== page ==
In recent years, plaintiffs’ attorneys have found that filing website accessibility cases can be a lucrative business model. By doing a quick scan of a website and then copying and pasting from other complaints, these attorneys can file a complaint with minimal effort. Because the legal requirements in this area are murky and settling is cheaper than litigating, these attorneys can often get a quick settlement. As a result, there have been thousands of these lawsuits, many of which have been filed in Florida.
Florida has been attractive venue for website accessibility cases since a 2017 decision held that Winn Dixie’s website violated the ADA because the website was not easily accessible to blind visitors. The key issue in that case (and other website accessibility cases) is whether websites are places of public accommodation under the ADA. In Winn-Dixie, the court held that the ADA applied because Winn-Dixie’s website was heavily integrated with its physical stores (which are places of public accommodation under the ADA) and the website operated as a gateway for its physical stores.
On April 7, 2021, a split Eleventh Circuit panel reversed that decision. The majority noted that the ADA specifically describes 12 tangible and physical types of locations that fall within the definition of a public accommodation. It opined that “[n]o intangible places or spaces, such as websites, are listed” In the statute. The majority concluded that “pursuant to the plain language of Title III of the ADA, public accommodations are limited to actual, physical places.” Thus, “websites are not a place of public accommodation under Title III of the ADA.”
Although the majority recognized that a website that is not accessible could pose a significant inconvenience to a blind consumer, it noted that addressing this problem is “a project best left to Congress.” Congress may already be working on that project. In an effort to add some clarity to this area and to slow the tide of frivolous lawsuits in this area, two representatives introduced the Online Accessibility Act last year. Although the bill wasn’t passed, it has now been reintroduced in the 117th Congress.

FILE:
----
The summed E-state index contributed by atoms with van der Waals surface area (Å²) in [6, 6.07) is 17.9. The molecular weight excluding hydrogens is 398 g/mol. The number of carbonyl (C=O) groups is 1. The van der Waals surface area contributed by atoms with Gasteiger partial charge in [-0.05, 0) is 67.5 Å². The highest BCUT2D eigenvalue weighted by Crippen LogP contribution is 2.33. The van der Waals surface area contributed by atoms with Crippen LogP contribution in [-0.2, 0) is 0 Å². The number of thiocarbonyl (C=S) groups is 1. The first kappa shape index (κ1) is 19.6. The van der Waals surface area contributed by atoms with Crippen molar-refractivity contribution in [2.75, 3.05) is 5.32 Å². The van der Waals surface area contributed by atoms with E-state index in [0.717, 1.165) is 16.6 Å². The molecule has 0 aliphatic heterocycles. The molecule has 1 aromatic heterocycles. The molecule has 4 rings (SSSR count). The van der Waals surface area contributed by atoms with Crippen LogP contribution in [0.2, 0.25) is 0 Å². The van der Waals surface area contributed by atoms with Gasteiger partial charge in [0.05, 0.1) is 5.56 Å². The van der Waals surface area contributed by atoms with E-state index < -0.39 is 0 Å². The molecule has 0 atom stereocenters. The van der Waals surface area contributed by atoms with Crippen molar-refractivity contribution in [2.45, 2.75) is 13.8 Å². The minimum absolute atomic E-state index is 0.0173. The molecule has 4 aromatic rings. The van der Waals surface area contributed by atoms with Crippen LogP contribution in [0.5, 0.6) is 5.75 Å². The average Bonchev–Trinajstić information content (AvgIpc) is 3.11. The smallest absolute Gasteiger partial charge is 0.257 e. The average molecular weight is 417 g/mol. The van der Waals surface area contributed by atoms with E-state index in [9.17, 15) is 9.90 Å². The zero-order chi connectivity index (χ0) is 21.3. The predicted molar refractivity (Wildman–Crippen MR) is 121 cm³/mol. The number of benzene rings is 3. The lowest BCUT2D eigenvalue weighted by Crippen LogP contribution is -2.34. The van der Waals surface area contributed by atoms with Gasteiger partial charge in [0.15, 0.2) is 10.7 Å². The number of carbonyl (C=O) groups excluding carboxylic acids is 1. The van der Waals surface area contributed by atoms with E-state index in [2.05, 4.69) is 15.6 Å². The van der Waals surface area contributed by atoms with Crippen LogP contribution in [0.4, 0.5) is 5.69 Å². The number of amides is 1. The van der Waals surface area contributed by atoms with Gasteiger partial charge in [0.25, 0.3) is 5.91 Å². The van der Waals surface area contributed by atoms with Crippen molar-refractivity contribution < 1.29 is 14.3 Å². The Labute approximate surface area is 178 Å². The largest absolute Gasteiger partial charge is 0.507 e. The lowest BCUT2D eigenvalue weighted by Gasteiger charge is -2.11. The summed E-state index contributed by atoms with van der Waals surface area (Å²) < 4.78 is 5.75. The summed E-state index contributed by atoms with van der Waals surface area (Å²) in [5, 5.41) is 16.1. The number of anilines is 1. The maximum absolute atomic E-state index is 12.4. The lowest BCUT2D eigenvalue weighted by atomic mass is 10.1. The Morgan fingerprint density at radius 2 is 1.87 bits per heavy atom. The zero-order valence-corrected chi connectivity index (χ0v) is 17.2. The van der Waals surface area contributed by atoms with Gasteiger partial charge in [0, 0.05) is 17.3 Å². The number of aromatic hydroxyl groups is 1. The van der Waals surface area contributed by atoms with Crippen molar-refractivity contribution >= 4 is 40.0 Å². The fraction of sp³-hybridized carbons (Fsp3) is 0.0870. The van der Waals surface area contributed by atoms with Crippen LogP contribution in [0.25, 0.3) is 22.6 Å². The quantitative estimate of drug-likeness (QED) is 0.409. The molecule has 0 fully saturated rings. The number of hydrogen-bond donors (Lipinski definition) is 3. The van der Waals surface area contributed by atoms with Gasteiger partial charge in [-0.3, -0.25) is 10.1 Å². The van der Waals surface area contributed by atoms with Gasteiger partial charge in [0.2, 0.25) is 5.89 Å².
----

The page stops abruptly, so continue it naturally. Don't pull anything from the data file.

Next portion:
The Act would specifically bring websites under the scope of the ADA and require “substantial compliance” with the Web Content Accessibility Guidelines 2.0 Level A and Level AA standards that have been incorporated in many settlements. What constitutes “substantial compliance” would be the subject of further regulations. These regulations would be critical, as there is currently no clear standard as to what constitutes compliance – something that has worked to the advantage of plaintiff’s attorneys.
The Act would also impose various requirements on potential plaintiffs. They would not be permitted to file a lawsuit unless: they first provide a notice to the website owner of alleged non-compliance, wait 90 days to allow the owner to remediate the site, and then file a complaint with the DOJ. A plaintiff could only file a lawsuit if the Attorney General declined to bring a civil enforcement action.
It’s too early to say whether the Online Accessibility Act will pass or whether other courts will take the Eleventh Circuit’s lead on this issue. But these developments may at least hold some hope for companies that have been plagued by these lawsuits, even after investing significant time and effort to make their websites easier for blind consumers to use.